ECMWF Newsletter #168

‘I used ECMWF data to be fast and stay safe’

The Vendée Globe is a non-stop, unassisted, single-handed round-the-world yacht race starting from Les Sables-d'Olonne in France. Described as the Holy Grail for solo sailors, it has taken place every four years since 1992. Weather forecasting plays an important role, and in 2020/21 ECMWF forecasts were made available to the sailors by different forecast providers. Here Giancarlo Pedote, who came in eighth out of a field of 33 who started the race, describes the importance of accurate weather forecasts.

What made you want to take part in the Vendée Globe? ​

I have taken part in other regattas, but not around the world. This is the most interesting regatta, however, what you could call the 'Everest' of the seas.

How come you asked for ECMWF data?

ECMWF data is of course very good and very interesting. I looked at the different forecasts produced every day and checked how the weather evolved in 3-hour intervals. I primarily consulted wind and sea-state data but also looked at weather charts.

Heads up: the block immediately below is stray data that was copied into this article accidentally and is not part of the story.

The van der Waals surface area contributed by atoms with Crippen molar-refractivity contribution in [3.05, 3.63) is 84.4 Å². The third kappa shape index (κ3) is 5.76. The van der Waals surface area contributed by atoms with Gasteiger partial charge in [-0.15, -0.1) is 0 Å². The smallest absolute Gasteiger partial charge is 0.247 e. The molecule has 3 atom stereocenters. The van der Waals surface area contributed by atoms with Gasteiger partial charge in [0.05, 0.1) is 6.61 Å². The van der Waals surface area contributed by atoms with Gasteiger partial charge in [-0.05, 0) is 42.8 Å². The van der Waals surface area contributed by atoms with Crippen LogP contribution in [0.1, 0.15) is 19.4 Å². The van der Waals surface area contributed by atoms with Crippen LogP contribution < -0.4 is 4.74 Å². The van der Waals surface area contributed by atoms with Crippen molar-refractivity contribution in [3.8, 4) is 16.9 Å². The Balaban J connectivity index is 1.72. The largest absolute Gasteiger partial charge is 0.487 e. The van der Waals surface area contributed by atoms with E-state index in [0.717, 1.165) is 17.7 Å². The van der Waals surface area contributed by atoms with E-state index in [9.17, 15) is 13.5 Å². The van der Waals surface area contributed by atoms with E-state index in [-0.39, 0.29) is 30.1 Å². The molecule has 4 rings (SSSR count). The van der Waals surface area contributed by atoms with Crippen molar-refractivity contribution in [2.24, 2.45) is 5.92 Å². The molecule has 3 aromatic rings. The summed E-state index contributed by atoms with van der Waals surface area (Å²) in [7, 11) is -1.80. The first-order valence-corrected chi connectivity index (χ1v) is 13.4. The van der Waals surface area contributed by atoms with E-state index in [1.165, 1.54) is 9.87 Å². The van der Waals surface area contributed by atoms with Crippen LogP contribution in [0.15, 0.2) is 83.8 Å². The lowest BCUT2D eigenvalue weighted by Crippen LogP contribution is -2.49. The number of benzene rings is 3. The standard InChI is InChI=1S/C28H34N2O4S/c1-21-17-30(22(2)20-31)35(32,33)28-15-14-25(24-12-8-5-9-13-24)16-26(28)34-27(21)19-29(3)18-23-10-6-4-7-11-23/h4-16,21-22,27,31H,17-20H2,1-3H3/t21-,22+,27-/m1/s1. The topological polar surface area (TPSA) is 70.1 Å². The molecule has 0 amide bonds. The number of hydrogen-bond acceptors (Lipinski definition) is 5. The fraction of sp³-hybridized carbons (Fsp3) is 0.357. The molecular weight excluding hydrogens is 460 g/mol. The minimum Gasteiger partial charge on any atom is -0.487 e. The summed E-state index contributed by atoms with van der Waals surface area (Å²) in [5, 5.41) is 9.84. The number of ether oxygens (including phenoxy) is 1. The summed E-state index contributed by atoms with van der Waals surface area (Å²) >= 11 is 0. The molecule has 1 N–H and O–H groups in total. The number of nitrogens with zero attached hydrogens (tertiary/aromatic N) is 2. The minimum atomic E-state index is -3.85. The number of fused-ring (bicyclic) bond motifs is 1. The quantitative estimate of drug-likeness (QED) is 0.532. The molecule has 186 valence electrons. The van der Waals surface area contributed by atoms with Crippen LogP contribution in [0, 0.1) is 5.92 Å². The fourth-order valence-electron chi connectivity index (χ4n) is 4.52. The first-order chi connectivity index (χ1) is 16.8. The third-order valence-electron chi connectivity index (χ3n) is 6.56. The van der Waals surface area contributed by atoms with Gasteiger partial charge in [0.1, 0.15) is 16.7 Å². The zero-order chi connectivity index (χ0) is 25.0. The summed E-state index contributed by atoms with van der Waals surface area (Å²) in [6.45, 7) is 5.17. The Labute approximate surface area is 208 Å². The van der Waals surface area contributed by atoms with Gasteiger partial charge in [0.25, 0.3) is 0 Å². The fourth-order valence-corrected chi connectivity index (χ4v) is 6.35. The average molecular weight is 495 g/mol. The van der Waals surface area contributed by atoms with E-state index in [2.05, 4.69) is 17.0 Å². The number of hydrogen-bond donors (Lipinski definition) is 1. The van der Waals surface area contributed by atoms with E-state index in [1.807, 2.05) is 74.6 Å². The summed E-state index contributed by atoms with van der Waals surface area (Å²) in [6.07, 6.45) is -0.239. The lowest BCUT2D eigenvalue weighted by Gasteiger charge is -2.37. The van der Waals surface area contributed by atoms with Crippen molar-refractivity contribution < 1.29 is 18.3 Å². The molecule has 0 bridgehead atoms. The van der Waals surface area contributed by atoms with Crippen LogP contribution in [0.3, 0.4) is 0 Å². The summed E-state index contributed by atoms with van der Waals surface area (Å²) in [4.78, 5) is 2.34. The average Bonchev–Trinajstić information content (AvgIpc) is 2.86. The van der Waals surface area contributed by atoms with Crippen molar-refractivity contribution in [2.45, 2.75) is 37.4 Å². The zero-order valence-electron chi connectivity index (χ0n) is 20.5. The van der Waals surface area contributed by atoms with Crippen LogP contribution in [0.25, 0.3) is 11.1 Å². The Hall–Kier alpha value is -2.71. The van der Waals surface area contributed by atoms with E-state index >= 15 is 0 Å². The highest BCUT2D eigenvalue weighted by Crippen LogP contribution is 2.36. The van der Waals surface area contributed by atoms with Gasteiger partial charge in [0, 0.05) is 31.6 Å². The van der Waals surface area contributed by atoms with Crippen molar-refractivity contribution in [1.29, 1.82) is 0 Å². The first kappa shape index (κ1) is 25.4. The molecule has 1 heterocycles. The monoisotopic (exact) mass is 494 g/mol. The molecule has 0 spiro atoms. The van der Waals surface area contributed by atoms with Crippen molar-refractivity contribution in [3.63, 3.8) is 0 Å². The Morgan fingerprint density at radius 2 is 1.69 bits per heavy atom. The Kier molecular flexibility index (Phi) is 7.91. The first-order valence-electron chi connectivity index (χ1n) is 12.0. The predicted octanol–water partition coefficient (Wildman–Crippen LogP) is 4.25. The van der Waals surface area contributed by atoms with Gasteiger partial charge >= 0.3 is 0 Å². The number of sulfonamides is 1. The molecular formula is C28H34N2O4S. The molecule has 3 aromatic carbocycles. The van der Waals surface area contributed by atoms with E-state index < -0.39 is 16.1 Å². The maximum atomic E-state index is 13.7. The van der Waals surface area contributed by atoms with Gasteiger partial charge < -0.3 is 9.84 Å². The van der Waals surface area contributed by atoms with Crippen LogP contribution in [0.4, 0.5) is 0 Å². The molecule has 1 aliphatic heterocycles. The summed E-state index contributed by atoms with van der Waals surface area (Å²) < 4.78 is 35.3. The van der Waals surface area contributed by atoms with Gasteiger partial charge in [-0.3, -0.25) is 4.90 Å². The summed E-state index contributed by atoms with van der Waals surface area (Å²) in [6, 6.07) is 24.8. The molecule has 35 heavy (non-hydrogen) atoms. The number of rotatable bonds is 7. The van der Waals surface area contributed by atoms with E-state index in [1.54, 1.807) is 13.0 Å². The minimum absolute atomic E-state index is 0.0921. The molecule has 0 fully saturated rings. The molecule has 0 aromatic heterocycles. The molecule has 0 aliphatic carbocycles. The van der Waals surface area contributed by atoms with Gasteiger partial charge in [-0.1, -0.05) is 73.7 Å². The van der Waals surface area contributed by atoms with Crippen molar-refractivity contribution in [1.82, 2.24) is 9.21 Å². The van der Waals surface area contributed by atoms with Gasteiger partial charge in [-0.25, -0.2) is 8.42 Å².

On board the Prysmian Group. Giancarlo Pedote adjusts the sails on his boat in the Vendée Globe in 2020/21. (Photo: Jean Marie LIOT/Alea)

What did you use the data for?

I used them to assess the general situation: to find the best passage and to be fast and stay safe. The forecast was sometimes good and sometimes reality was a bit different: wind speed, wind direction, the arrival of high pressure. It would be good to have hourly forecasts and information on the real-time situation. The regatta directorate also looked at the forecast and told us if the zone of safe sailing was changing, for example if a big depression was coming.

How important was weather information to you?

The course sailors took was key to the race. Therefore, the precision of the data was very important, as well as your interpretation of it.

What would improve the forecast information you used?

Information on local showers would be good to have. Big clouds that produce more than 30 knots medium wind speed can cause trouble. In showers, wind speeds could rise to 35 knots. This can bring risks. More precise information enabling you to stay away from high pressure zones would also be good.

Will you take part in another global race?

I hope to take part in another Vendée Globe event.